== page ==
Stallings asked for and obtained approval from Akre for
surveillance assistance by means of a global positioning system
The police attached the GPS device to the
bumper of Foltz’ employer-owned work van on February 1, 2008,
while the van was parked on a public street outside Foltz’
The police first accessed the data from the GPS device on
February 5, 2008.
That data showed that Foltz had been driving
in and out of residential neighborhoods.
assistance to conduct physical surveillance of Foltz, but
assisting officers were not available.
That evening, Stallings
responded to a call reporting another assault similar to those
he was investigating.
When the officers reviewed the GPS data
later that night it showed that at the time of the February 5
assault the van Foltz was driving was “a block or two away” from
The police initiated physical surveillance of Foltz around
4:00 p.m. on the afternoon of February 6.
The officers first
observed Foltz as he left his house, driving his personal
After approximately three hours of surveillance, two
of the officers saw Foltz get out of his vehicle and follow a
woman walking down a sidewalk in the City of Falls Church.
officers followed Foltz and saw him grab the woman and quickly
pull her under a large evergreen tree.
The officers intervened
to rescue the woman and, after a struggle, arrested Foltz.
Fairfax officers contacted the Falls Church Police Department,
which then took custody of Foltz.
Foltz was indicted for violation of Code § 18.2-48,
abduction with intent to defile, and Code § 18.2-67.5:3,
commission of a subsequent violent sexual assault.
trial, Foltz filed a motion to suppress the testimony of the
officers regarding their surveillance of Foltz on the evening of
Foltz argued that the police officers, without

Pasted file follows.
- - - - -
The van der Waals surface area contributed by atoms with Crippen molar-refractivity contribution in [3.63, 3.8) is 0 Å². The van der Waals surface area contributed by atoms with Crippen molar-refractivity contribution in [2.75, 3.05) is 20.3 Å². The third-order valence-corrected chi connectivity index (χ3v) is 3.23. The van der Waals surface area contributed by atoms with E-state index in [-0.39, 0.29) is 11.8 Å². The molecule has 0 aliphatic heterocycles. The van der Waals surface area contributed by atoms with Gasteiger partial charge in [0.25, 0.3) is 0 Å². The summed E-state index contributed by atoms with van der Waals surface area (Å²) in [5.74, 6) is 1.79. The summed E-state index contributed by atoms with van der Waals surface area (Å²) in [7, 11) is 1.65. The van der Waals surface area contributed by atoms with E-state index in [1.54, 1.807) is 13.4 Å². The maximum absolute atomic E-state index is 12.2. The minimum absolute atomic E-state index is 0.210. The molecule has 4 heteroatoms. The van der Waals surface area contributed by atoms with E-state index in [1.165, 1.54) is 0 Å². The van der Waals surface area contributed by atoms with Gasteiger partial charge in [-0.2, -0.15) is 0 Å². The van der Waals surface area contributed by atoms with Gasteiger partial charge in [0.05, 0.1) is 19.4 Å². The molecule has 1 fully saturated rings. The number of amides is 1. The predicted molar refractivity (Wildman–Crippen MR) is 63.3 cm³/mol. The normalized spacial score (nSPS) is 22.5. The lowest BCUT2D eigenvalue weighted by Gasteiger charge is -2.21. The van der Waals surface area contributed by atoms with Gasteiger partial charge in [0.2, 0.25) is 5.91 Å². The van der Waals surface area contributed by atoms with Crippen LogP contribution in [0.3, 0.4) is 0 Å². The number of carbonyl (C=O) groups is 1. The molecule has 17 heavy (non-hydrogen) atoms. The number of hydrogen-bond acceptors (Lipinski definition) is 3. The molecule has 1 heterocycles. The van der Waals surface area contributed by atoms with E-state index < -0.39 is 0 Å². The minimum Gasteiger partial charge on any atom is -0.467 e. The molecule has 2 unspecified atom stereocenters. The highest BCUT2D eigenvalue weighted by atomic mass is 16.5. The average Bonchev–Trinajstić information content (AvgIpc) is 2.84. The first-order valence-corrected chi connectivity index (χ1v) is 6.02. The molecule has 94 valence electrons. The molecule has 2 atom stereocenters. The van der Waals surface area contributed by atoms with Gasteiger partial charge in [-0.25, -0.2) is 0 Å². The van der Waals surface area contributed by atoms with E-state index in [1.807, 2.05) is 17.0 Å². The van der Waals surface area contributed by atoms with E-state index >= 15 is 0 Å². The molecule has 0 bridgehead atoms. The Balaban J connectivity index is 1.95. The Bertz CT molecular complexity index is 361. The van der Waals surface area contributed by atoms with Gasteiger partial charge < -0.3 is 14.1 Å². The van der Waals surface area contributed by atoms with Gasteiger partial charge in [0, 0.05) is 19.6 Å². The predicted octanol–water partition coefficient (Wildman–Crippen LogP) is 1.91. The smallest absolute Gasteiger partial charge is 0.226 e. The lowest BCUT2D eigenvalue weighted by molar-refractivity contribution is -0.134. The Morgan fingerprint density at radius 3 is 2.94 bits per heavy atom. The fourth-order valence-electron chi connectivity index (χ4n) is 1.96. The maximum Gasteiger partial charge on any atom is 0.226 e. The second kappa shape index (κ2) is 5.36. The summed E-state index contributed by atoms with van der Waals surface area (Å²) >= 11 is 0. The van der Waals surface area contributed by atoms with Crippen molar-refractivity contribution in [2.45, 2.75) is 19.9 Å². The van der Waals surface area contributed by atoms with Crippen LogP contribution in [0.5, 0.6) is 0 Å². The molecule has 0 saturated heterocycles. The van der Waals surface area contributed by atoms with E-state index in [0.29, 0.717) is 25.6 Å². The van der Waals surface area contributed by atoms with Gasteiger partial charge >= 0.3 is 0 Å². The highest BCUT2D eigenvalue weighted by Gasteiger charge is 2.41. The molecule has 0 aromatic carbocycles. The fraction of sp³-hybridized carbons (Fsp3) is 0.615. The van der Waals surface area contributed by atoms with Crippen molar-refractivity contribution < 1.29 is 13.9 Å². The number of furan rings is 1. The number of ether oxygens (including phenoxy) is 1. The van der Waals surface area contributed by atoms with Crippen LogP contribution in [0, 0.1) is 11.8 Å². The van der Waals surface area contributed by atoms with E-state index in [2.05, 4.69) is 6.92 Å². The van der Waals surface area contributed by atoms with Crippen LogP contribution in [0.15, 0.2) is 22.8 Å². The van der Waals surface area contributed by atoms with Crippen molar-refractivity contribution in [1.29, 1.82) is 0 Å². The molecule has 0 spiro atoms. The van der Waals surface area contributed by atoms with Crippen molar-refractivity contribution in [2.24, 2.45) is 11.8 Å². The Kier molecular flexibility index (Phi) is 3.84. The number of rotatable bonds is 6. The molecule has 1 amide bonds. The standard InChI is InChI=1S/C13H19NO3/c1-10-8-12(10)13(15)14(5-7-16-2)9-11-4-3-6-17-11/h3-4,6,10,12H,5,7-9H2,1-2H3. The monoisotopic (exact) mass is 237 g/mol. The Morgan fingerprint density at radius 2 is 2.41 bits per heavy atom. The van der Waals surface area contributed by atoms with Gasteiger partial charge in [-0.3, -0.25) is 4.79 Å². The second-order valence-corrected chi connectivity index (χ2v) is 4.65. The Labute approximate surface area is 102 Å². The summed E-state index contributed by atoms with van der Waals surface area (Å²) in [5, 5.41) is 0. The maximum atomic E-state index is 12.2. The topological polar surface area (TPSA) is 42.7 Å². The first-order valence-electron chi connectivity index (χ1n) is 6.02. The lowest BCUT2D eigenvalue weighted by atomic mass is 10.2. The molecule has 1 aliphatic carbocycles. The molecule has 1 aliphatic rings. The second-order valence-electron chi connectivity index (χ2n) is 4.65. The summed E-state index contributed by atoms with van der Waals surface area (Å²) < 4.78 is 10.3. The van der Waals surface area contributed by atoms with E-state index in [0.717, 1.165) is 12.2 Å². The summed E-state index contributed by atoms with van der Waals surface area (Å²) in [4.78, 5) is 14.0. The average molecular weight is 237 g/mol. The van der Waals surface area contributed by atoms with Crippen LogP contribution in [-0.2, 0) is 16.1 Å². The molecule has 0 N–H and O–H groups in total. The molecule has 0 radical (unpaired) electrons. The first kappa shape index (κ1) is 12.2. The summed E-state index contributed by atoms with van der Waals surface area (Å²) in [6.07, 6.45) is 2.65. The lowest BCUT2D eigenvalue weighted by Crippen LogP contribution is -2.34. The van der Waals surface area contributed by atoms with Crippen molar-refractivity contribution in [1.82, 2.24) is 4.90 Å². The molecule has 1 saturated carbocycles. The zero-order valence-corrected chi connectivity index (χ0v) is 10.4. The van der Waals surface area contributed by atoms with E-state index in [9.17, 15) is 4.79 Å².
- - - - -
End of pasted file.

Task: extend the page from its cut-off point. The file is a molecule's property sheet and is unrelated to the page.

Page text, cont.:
first obtaining a search warrant, unlawfully installed the GPS
device on his vehicle and unlawfully tracked his movements
through use of the device and, therefore, under Warlick v.
Commonwealth, 215 Va. 263, 208 S.E.2d 746 (1974), the officers’
testimony was subject to the exclusionary rule because it was
“fruit of the poisonous tree” of an unlawful search in violation
of the Fourth Amendment of the United States Constitution and
Article 1, Section 10 of the Constitution of Virginia.
The trial court denied the motion, holding that the use of
the GPS device did not violate the federal or state
The trial court limited the officers’ testimony
to the events they observed on the evening of the assault and
the jury was instructed not to speculate about why the officers
were following Foltz.
At trial, the officers testified that they observed Foltz
driving his own vehicle and stopping in residential areas; that
at one point he got out of the car and was seen walking behind a
female pedestrian; that he drove on to the City of Falls Church
and again exited the car at a Grand Mart store; and that he
drove on and ultimately parked his car and followed another
female pedestrian for approximately four-tenths of a mile.
that point, according to the officers, Foltz pulled a mask over
his face, attacked the woman from behind, moved her off the
sidewalk, threw her to the ground under a tree, put his hand
over her mouth and prevented her from getting up.
testified that Foltz had his hands at the woman’s waistline.